March 25, 2015|Categories: Analytics and Research
This past winter, the U.S. experienced an unusually intense measles season. As of March 20, 2015, there have been 178 reported cases of measles in the U.S., compared with an average of 61 cases per year between 2001 and 2011. Although the largest outbreak originated at Disneyland in Southern California and spread throughout the West, there have also been independent outbreaks affecting states throughout the country. The two states most afflicted by outbreaks this season were California and Illinois, with 120 and 15 cases respectively. All other states have had no more than nine confirmed cases.
Considering the public’s focus on measles this season, we used data from athenahealth’s cloud-based electronic health record (EHR) service to determine if we could detect an uptick in vaccination rates for children cared for by pediatricians and family practitioners around the country.
Measles Vaccination Landscape
Current standards call for children to be vaccinated once between 12 and15 months of age, and again between ages 4 and 6. For our analysis, we looked at vaccination rates for all children from newborn-- to age 6. With this approach, we would include children in the target age groups, as well as children whose parents decided not to vaccinate them during the recommended timeframe but then reconsidered given the publicity around measles.
Measles, mumps and rubella (MMR) vaccinations are often correlated with school schedules, so we defined “seasons” stretching from July of one year to June of the following year. These seasons are central to our definition of vaccination rate for a given week: it is the proportion of all patients seen so far that season who received a vaccination.
We compared vaccination rates over the last three seasons, and the results of our analysis on the national level appear in Figure 1. We looked at 19 million patient visits to 14,000 providers, mainly pediatricians and family practitioners, all of whom have been in our database since before July 1, 2012.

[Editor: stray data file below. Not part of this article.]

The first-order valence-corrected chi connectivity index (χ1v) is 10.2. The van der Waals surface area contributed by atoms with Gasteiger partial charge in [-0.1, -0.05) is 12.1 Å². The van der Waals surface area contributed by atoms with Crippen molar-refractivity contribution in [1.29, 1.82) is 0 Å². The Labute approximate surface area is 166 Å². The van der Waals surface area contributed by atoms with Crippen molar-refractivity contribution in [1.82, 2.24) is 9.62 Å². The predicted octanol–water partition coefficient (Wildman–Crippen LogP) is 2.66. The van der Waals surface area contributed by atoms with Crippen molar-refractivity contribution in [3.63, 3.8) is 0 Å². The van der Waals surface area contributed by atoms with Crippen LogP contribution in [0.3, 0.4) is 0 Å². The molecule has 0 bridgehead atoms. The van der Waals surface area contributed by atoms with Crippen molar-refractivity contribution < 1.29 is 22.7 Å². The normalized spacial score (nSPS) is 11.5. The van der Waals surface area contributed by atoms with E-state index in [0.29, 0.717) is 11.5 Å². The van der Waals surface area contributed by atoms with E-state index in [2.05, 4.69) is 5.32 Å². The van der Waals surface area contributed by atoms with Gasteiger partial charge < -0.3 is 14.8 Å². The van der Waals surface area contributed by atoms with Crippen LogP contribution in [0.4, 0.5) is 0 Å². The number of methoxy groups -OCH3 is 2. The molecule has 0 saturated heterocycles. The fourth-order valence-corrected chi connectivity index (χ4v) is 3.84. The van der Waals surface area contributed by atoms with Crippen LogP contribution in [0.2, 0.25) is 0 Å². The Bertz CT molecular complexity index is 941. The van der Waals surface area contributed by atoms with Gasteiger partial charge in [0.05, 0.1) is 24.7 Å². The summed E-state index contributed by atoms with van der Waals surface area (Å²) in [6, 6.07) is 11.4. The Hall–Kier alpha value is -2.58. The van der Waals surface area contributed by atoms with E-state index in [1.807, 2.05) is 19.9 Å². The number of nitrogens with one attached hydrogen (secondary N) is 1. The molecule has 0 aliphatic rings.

The data does not suggest that vaccination rates have increased substantially on a national scale to date. 13.4% of children in the target age range have received vaccinations from July 1, 2014 to March 14, 2015, compared with 13.2% over the same time period in 2013-2014 and 13.3% during the 2012–2013 season.
The data in Illinois and California, however, show an increase in vaccination activity during the last eight weeks.
As indicated in Figure 2, this season’s vaccination rates in those two states were similar to previous seasons, up until the middle of January, when the measles outbreak in California began to garner increased media attention. In the weeks that followed, however, the gap between vaccination rates in the current season and the 2013-2014 season widened. For both states, over the last seven weeks, the difference in vaccination rates is statistically significant, indicating that rates begun to differ from previous seasons. Thus, parents’ fears of their children suffering a measles infection appear to have made them more likely to get their kids vaccinated.
As of this writing, the California measles outbreak appears to have subsided, with only three new cases reported in the first two weeks of March. We will continue to monitor vaccination behaviors and report back if we observe interesting developments.